Format

Send to

Choose Destination
Dis Model Mech. 2016 Mar;9(3):235-44. doi: 10.1242/dmm.023762.

Drosophila tools and assays for the study of human diseases.

Author information

1
Program in Developmental Biology, Baylor College of Medicine, Houston, TX 77030, USA.
2
Program in Developmental Biology, Baylor College of Medicine, Houston, TX 77030, USA Department of Molecular and Human Genetics, Baylor College of Medicine, Houston, TX 77030, USA Department of Neuroscience, Baylor College of Medicine, Houston, TX 77030, USA Howard Hughes Medical Institute, Baylor College of Medicine, Houston, TX 77030, USA Jan and Dan Duncan Neurological Research Institute, Texas Children's Hospital, Houston, TX 77030, USA hbellen@bcm.edu.

Abstract

Many of the internal organ systems of Drosophila melanogaster are functionally analogous to those in vertebrates, including humans. Although humans and flies differ greatly in terms of their gross morphological and cellular features, many of the molecular mechanisms that govern development and drive cellular and physiological processes are conserved between both organisms. The morphological differences are deceiving and have led researchers to undervalue the study of invertebrate organs in unraveling pathogenic mechanisms of diseases. In this review and accompanying poster, we highlight the physiological and molecular parallels between fly and human organs that validate the use of Drosophila to study the molecular pathogenesis underlying human diseases. We discuss assays that have been developed in flies to study the function of specific genes in the central nervous system, heart, liver and kidney, and provide examples of the use of these assays to address questions related to human diseases. These assays provide us with simple yet powerful tools to study the pathogenic mechanisms associated with human disease-causing genes.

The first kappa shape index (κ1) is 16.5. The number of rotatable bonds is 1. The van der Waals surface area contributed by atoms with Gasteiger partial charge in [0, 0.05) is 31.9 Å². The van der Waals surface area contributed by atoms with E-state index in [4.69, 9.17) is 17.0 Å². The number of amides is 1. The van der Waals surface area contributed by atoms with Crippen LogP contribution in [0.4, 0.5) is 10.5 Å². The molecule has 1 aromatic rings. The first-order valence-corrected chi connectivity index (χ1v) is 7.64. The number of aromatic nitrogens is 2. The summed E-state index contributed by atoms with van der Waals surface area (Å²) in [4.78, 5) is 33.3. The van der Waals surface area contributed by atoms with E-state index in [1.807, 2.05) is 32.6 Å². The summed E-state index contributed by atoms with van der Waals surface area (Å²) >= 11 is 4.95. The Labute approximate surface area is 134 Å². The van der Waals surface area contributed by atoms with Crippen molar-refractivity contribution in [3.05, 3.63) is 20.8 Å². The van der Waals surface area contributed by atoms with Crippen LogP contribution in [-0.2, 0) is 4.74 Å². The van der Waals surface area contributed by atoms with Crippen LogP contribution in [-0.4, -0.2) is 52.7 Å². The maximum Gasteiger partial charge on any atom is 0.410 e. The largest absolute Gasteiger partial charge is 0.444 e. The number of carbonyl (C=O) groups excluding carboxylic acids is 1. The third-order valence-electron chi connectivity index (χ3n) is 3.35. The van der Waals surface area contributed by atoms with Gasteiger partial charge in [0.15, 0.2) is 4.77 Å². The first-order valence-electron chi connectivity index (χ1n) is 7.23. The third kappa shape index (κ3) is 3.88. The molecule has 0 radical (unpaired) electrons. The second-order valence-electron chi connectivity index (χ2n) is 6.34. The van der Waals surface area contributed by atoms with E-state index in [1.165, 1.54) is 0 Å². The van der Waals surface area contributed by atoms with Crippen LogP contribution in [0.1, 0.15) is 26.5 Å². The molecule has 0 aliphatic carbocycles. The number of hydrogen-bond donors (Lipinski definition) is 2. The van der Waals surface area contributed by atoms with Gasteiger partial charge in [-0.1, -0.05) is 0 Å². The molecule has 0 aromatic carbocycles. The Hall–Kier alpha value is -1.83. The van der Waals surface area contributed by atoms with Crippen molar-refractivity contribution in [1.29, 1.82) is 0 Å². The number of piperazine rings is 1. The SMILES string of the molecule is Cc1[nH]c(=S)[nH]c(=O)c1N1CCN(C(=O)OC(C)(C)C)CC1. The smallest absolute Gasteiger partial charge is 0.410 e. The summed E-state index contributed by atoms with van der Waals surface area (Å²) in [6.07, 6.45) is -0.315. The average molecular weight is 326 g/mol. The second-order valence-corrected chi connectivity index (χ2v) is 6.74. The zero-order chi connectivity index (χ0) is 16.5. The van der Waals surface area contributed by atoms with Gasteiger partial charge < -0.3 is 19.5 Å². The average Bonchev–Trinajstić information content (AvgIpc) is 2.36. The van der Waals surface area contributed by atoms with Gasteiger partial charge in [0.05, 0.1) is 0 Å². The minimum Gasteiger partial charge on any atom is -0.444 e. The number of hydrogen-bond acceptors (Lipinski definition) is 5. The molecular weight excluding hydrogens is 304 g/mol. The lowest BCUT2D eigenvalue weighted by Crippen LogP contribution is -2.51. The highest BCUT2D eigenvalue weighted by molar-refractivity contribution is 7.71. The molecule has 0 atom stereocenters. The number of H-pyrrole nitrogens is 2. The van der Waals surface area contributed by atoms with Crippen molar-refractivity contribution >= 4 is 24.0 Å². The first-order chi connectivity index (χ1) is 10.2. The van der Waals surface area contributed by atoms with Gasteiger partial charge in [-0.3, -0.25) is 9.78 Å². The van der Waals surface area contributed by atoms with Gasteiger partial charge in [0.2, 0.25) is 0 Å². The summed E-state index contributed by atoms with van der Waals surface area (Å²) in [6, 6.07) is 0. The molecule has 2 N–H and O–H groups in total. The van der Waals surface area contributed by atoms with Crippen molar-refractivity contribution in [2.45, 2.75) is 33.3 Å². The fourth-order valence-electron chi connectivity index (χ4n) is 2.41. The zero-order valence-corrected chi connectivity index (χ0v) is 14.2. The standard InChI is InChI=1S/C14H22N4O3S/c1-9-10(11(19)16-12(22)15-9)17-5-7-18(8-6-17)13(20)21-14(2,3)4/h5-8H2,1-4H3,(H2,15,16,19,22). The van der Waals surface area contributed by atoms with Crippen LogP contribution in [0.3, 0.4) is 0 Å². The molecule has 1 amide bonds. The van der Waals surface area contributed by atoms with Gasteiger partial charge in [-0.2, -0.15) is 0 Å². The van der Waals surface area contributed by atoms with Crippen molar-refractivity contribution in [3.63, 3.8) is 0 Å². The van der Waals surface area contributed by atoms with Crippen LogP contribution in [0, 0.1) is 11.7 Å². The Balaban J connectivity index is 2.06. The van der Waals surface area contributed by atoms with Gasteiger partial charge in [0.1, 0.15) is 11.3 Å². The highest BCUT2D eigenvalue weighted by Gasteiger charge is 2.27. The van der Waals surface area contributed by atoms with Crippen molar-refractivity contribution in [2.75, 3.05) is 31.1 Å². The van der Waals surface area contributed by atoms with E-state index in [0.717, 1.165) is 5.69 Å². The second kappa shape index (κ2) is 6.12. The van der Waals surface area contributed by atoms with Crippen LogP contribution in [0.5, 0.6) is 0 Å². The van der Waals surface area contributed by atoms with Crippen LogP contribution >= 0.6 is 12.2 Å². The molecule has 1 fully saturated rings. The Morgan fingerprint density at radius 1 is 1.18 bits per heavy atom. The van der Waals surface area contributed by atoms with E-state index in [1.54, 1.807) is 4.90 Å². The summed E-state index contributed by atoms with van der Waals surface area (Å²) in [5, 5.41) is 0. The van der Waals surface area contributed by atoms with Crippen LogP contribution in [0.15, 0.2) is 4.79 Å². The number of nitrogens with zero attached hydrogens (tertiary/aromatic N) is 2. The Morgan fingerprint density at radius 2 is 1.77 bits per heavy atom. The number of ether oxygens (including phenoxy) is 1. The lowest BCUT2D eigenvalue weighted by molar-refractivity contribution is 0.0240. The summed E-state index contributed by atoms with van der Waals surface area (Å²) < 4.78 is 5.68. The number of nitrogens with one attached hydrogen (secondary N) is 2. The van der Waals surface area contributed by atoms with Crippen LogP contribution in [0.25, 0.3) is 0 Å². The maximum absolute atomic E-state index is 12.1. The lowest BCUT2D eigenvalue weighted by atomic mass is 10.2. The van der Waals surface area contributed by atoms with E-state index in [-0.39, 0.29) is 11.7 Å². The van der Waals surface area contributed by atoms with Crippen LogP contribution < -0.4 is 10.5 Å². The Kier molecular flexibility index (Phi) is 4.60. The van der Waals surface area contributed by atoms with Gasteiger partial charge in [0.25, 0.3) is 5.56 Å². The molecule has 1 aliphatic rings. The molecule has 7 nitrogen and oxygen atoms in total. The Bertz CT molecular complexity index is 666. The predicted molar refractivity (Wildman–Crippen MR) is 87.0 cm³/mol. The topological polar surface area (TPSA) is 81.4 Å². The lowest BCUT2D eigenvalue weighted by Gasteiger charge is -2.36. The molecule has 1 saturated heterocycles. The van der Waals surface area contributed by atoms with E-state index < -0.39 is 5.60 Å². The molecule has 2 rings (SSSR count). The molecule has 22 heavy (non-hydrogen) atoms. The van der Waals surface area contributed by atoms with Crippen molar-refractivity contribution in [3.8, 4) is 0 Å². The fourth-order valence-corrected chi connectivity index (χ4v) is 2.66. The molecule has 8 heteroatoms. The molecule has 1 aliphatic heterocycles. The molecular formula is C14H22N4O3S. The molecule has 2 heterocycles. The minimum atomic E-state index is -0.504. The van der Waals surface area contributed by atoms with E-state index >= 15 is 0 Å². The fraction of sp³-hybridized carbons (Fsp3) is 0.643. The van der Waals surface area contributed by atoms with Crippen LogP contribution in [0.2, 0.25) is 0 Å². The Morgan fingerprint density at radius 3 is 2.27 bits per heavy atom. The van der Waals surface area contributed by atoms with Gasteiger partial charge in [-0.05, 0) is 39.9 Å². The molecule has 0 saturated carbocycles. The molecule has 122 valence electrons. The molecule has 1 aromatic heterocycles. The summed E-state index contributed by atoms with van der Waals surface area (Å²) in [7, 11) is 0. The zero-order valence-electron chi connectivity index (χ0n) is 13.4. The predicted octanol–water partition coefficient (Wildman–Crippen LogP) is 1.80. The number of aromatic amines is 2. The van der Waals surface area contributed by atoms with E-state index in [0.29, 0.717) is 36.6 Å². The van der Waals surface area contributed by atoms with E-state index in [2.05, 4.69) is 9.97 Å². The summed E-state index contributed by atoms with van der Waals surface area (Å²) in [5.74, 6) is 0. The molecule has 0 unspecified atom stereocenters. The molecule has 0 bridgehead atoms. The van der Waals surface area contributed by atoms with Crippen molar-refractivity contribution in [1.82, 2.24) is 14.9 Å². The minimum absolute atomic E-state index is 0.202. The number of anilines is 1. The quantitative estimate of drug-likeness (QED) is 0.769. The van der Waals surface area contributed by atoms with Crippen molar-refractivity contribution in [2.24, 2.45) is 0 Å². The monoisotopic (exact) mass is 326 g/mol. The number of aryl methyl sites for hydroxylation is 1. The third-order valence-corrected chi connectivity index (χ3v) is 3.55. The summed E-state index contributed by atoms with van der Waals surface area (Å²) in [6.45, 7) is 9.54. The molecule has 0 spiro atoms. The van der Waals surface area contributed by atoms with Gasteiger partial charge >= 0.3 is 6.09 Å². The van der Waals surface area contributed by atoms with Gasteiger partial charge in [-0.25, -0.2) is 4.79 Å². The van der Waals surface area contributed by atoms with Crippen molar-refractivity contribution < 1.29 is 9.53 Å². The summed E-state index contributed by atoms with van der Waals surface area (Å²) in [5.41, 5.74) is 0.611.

KEYWORDS:

Drosophila; Fat body; Heart; Human disease models; Kidney; Liver; Malpighian tubules; Nephrocytes; Nervous system; Neurodegeneration; Oenocyte; Regeneration

PMID:
26935102
PMCID:
PMC4833332
DOI:
10.1242/dmm.023762
[Indexed for MEDLINE]
Free PMC Article

Supplemental Content

Full text links

Icon for HighWire Icon for PubMed Central
Loading ...
Support Center